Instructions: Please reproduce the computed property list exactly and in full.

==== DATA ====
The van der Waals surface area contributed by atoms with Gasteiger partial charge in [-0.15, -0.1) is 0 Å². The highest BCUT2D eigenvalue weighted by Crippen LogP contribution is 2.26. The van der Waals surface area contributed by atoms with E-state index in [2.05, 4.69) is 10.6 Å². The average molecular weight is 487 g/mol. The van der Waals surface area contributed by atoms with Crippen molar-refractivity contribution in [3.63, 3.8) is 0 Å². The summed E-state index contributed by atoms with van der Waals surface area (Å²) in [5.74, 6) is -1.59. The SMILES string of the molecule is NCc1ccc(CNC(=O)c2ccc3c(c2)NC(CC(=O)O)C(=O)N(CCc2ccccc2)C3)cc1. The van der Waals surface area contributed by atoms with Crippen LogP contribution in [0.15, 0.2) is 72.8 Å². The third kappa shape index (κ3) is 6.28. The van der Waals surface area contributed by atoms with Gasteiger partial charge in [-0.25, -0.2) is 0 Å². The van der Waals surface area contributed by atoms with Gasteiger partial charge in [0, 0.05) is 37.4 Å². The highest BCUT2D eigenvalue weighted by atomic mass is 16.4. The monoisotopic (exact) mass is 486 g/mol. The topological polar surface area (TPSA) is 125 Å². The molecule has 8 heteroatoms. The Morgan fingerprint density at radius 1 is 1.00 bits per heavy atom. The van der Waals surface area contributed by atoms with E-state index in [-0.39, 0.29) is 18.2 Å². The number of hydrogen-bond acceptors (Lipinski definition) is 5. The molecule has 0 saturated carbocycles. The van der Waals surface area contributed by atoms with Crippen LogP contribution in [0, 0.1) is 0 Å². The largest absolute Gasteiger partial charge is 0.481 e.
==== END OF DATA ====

The van der Waals surface area contributed by atoms with Gasteiger partial charge in [-0.15, -0.1) is 0 Å². The highest BCUT2D eigenvalue weighted by Crippen LogP contribution is 2.26. The van der Waals surface area contributed by atoms with E-state index in [2.05, 4.69) is 10.6 Å². The average molecular weight is 487 g/mol. The van der Waals surface area contributed by atoms with Crippen molar-refractivity contribution in [3.63, 3.8) is 0 Å². The summed E-state index contributed by atoms with van der Waals surface area (Å²) in [5.74, 6) is -1.59. The SMILES string of the molecule is NCc1ccc(CNC(=O)c2ccc3c(c2)NC(CC(=O)O)C(=O)N(CCc2ccccc2)C3)cc1. The van der Waals surface area contributed by atoms with Crippen LogP contribution in [0.15, 0.2) is 72.8 Å². The third kappa shape index (κ3) is 6.28. The van der Waals surface area contributed by atoms with Gasteiger partial charge in [-0.25, -0.2) is 0 Å². The van der Waals surface area contributed by atoms with Gasteiger partial charge in [0, 0.05) is 37.4 Å². The highest BCUT2D eigenvalue weighted by atomic mass is 16.4. The monoisotopic (exact) mass is 486 g/mol. The topological polar surface area (TPSA) is 125 Å². The molecule has 8 heteroatoms. The Morgan fingerprint density at radius 1 is 1.00 bits per heavy atom. The van der Waals surface area contributed by atoms with E-state index in [-0.39, 0.29) is 18.2 Å². The number of hydrogen-bond acceptors (Lipinski definition) is 5. The molecule has 0 saturated carbocycles. The van der Waals surface area contributed by atoms with Crippen LogP contribution in [0, 0.1) is 0 Å². The largest absolute Gasteiger partial charge is 0.481 e.